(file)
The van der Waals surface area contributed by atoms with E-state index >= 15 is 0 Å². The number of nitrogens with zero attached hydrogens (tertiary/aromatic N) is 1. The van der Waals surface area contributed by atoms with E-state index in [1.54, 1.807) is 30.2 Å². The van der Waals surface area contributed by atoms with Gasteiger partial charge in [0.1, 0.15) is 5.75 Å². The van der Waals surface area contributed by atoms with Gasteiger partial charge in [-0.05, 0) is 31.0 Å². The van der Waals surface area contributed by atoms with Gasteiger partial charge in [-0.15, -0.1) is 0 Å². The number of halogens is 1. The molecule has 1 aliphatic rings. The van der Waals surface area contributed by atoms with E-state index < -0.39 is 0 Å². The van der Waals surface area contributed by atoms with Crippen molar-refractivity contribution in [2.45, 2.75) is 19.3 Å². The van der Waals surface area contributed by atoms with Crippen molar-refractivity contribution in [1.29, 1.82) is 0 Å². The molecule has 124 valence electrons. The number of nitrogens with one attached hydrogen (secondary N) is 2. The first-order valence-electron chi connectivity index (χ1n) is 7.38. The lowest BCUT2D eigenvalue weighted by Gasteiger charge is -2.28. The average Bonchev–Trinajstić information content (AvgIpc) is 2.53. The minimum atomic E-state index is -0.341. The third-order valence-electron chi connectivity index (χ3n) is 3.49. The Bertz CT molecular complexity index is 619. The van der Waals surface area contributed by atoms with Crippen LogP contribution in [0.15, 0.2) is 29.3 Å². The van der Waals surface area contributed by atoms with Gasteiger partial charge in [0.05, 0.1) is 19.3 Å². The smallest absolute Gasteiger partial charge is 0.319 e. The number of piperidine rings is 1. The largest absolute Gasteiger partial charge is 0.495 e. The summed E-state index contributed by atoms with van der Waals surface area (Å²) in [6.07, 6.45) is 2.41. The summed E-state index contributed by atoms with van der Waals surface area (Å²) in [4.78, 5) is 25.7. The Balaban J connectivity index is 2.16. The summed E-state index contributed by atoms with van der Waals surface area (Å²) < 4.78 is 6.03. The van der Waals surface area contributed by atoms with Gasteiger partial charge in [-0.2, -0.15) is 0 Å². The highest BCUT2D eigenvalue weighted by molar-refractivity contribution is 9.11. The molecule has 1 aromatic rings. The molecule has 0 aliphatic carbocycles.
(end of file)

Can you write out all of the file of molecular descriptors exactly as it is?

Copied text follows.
The van der Waals surface area contributed by atoms with E-state index >= 15 is 0 Å². The number of nitrogens with zero attached hydrogens (tertiary/aromatic N) is 1. The van der Waals surface area contributed by atoms with E-state index in [1.54, 1.807) is 30.2 Å². The van der Waals surface area contributed by atoms with Gasteiger partial charge in [0.1, 0.15) is 5.75 Å². The van der Waals surface area contributed by atoms with Gasteiger partial charge in [-0.05, 0) is 31.0 Å². The van der Waals surface area contributed by atoms with Gasteiger partial charge in [-0.15, -0.1) is 0 Å². The number of halogens is 1. The molecule has 1 aliphatic rings. The van der Waals surface area contributed by atoms with E-state index < -0.39 is 0 Å². The van der Waals surface area contributed by atoms with Crippen molar-refractivity contribution in [2.45, 2.75) is 19.3 Å². The van der Waals surface area contributed by atoms with Crippen molar-refractivity contribution in [1.29, 1.82) is 0 Å². The molecule has 124 valence electrons. The number of nitrogens with one attached hydrogen (secondary N) is 2. The first-order valence-electron chi connectivity index (χ1n) is 7.38. The lowest BCUT2D eigenvalue weighted by Gasteiger charge is -2.28. The average Bonchev–Trinajstić information content (AvgIpc) is 2.53. The minimum atomic E-state index is -0.341. The third-order valence-electron chi connectivity index (χ3n) is 3.49. The Bertz CT molecular complexity index is 619. The van der Waals surface area contributed by atoms with Crippen LogP contribution in [0.15, 0.2) is 29.3 Å². The van der Waals surface area contributed by atoms with Gasteiger partial charge in [0.05, 0.1) is 19.3 Å². The smallest absolute Gasteiger partial charge is 0.319 e. The number of piperidine rings is 1. The largest absolute Gasteiger partial charge is 0.495 e. The summed E-state index contributed by atoms with van der Waals surface area (Å²) in [6.07, 6.45) is 2.41. The summed E-state index contributed by atoms with van der Waals surface area (Å²) in [4.78, 5) is 25.7. The Balaban J connectivity index is 2.16. The summed E-state index contributed by atoms with van der Waals surface area (Å²) < 4.78 is 6.03. The van der Waals surface area contributed by atoms with Gasteiger partial charge in [-0.2, -0.15) is 0 Å². The highest BCUT2D eigenvalue weighted by molar-refractivity contribution is 9.11. The molecule has 1 aromatic rings. The molecule has 0 aliphatic carbocycles.